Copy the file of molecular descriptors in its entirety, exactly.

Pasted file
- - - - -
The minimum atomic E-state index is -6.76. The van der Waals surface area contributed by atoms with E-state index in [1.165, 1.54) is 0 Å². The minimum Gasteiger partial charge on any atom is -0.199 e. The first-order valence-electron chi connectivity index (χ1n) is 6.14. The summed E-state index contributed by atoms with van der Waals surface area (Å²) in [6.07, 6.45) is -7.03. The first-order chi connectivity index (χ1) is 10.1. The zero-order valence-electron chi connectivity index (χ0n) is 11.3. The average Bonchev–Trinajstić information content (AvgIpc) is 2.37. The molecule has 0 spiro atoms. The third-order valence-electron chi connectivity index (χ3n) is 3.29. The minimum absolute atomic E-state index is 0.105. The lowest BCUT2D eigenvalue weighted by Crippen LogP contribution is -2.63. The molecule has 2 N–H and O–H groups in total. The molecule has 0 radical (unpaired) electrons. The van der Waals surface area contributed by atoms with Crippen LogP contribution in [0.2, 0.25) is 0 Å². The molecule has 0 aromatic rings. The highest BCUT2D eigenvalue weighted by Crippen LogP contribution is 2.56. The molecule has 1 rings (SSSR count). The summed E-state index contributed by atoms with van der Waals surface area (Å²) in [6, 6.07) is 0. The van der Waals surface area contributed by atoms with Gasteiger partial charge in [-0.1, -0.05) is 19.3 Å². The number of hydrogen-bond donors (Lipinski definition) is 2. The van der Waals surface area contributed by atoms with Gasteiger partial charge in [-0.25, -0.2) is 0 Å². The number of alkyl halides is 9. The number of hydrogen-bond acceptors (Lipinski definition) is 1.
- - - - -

The minimum atomic E-state index is -6.76. The van der Waals surface area contributed by atoms with E-state index in [1.165, 1.54) is 0 Å². The minimum Gasteiger partial charge on any atom is -0.199 e. The first-order valence-electron chi connectivity index (χ1n) is 6.14. The summed E-state index contributed by atoms with van der Waals surface area (Å²) in [6.07, 6.45) is -7.03. The first-order chi connectivity index (χ1) is 10.1. The zero-order valence-electron chi connectivity index (χ0n) is 11.3. The average Bonchev–Trinajstić information content (AvgIpc) is 2.37. The molecule has 0 spiro atoms. The third-order valence-electron chi connectivity index (χ3n) is 3.29. The minimum absolute atomic E-state index is 0.105. The lowest BCUT2D eigenvalue weighted by Crippen LogP contribution is -2.63. The molecule has 2 N–H and O–H groups in total. The molecule has 0 radical (unpaired) electrons. The van der Waals surface area contributed by atoms with Crippen LogP contribution in [0.2, 0.25) is 0 Å². The molecule has 0 aromatic rings. The highest BCUT2D eigenvalue weighted by Crippen LogP contribution is 2.56. The molecule has 1 rings (SSSR count). The summed E-state index contributed by atoms with van der Waals surface area (Å²) in [6, 6.07) is 0. The van der Waals surface area contributed by atoms with Gasteiger partial charge in [-0.1, -0.05) is 19.3 Å². The number of hydrogen-bond donors (Lipinski definition) is 2. The van der Waals surface area contributed by atoms with Gasteiger partial charge in [-0.25, -0.2) is 0 Å². The number of alkyl halides is 9. The number of hydrogen-bond acceptors (Lipinski definition) is 1.